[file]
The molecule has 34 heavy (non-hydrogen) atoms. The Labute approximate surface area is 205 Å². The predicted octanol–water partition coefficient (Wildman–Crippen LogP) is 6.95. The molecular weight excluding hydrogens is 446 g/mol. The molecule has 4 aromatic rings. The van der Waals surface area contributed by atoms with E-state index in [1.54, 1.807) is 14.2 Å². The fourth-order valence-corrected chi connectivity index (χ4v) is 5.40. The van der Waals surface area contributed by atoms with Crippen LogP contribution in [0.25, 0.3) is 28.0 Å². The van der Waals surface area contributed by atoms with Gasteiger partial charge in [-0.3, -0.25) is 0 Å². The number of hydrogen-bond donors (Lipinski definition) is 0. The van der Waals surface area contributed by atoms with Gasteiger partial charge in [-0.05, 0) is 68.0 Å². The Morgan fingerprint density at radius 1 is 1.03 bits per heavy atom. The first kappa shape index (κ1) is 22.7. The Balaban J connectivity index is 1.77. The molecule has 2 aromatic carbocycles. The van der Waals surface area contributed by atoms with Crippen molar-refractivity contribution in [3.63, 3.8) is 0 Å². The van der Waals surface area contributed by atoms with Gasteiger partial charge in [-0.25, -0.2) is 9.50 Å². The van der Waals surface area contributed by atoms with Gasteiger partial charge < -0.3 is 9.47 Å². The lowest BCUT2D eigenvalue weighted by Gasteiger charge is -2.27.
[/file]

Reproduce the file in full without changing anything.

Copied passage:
The molecule has 34 heavy (non-hydrogen) atoms. The Labute approximate surface area is 205 Å². The predicted octanol–water partition coefficient (Wildman–Crippen LogP) is 6.95. The molecular weight excluding hydrogens is 446 g/mol. The molecule has 4 aromatic rings. The van der Waals surface area contributed by atoms with E-state index in [1.54, 1.807) is 14.2 Å². The fourth-order valence-corrected chi connectivity index (χ4v) is 5.40. The van der Waals surface area contributed by atoms with Crippen LogP contribution in [0.25, 0.3) is 28.0 Å². The van der Waals surface area contributed by atoms with Gasteiger partial charge in [-0.3, -0.25) is 0 Å². The number of hydrogen-bond donors (Lipinski definition) is 0. The van der Waals surface area contributed by atoms with Gasteiger partial charge in [-0.05, 0) is 68.0 Å². The Morgan fingerprint density at radius 1 is 1.03 bits per heavy atom. The first kappa shape index (κ1) is 22.7. The Balaban J connectivity index is 1.77. The molecule has 2 aromatic carbocycles. The van der Waals surface area contributed by atoms with Crippen molar-refractivity contribution in [3.63, 3.8) is 0 Å². The van der Waals surface area contributed by atoms with Gasteiger partial charge in [-0.25, -0.2) is 9.50 Å². The van der Waals surface area contributed by atoms with Gasteiger partial charge < -0.3 is 9.47 Å². The lowest BCUT2D eigenvalue weighted by Gasteiger charge is -2.27.